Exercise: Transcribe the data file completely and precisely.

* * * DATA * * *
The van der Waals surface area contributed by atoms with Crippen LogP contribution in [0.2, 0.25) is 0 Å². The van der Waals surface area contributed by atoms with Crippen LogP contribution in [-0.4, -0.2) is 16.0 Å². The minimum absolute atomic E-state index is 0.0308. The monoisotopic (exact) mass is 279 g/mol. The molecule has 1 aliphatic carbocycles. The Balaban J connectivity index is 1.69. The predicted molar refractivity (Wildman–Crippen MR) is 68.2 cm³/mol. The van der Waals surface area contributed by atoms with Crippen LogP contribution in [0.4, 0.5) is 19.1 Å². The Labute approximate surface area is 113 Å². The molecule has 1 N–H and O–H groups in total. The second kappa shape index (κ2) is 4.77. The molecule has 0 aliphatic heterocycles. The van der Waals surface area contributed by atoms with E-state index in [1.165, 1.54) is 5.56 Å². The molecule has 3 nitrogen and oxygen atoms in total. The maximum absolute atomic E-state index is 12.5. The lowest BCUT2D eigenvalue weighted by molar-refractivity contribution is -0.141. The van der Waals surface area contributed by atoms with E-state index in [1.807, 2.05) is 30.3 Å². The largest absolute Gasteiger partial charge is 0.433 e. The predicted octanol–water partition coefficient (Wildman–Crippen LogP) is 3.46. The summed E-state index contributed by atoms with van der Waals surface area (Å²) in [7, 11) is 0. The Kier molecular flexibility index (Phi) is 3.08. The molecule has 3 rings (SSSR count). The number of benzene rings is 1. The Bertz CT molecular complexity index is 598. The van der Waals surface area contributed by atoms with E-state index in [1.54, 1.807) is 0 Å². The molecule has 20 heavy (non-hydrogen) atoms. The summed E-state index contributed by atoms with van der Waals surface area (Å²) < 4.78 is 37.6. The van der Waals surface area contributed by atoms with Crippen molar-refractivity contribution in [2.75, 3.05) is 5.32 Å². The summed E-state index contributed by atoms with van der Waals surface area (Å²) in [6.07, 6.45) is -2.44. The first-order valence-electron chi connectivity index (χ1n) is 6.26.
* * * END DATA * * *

The van der Waals surface area contributed by atoms with Crippen LogP contribution in [0.2, 0.25) is 0 Å². The van der Waals surface area contributed by atoms with Crippen LogP contribution in [-0.4, -0.2) is 16.0 Å². The minimum absolute atomic E-state index is 0.0308. The monoisotopic (exact) mass is 279 g/mol. The molecule has 1 aliphatic carbocycles. The Balaban J connectivity index is 1.69. The predicted molar refractivity (Wildman–Crippen MR) is 68.2 cm³/mol. The van der Waals surface area contributed by atoms with Crippen LogP contribution in [0.4, 0.5) is 19.1 Å². The Labute approximate surface area is 113 Å². The molecule has 1 N–H and O–H groups in total. The second kappa shape index (κ2) is 4.77. The molecule has 0 aliphatic heterocycles. The van der Waals surface area contributed by atoms with E-state index in [1.165, 1.54) is 5.56 Å². The molecule has 3 nitrogen and oxygen atoms in total. The maximum absolute atomic E-state index is 12.5. The lowest BCUT2D eigenvalue weighted by molar-refractivity contribution is -0.141. The van der Waals surface area contributed by atoms with E-state index in [1.807, 2.05) is 30.3 Å². The largest absolute Gasteiger partial charge is 0.433 e. The predicted octanol–water partition coefficient (Wildman–Crippen LogP) is 3.46. The summed E-state index contributed by atoms with van der Waals surface area (Å²) in [7, 11) is 0. The Kier molecular flexibility index (Phi) is 3.08. The molecule has 3 rings (SSSR count). The number of benzene rings is 1. The Bertz CT molecular complexity index is 598. The van der Waals surface area contributed by atoms with E-state index in [1.54, 1.807) is 0 Å². The molecule has 20 heavy (non-hydrogen) atoms. The summed E-state index contributed by atoms with van der Waals surface area (Å²) < 4.78 is 37.6. The van der Waals surface area contributed by atoms with Crippen molar-refractivity contribution in [2.75, 3.05) is 5.32 Å². The summed E-state index contributed by atoms with van der Waals surface area (Å²) in [6.07, 6.45) is -2.44. The first-order valence-electron chi connectivity index (χ1n) is 6.26.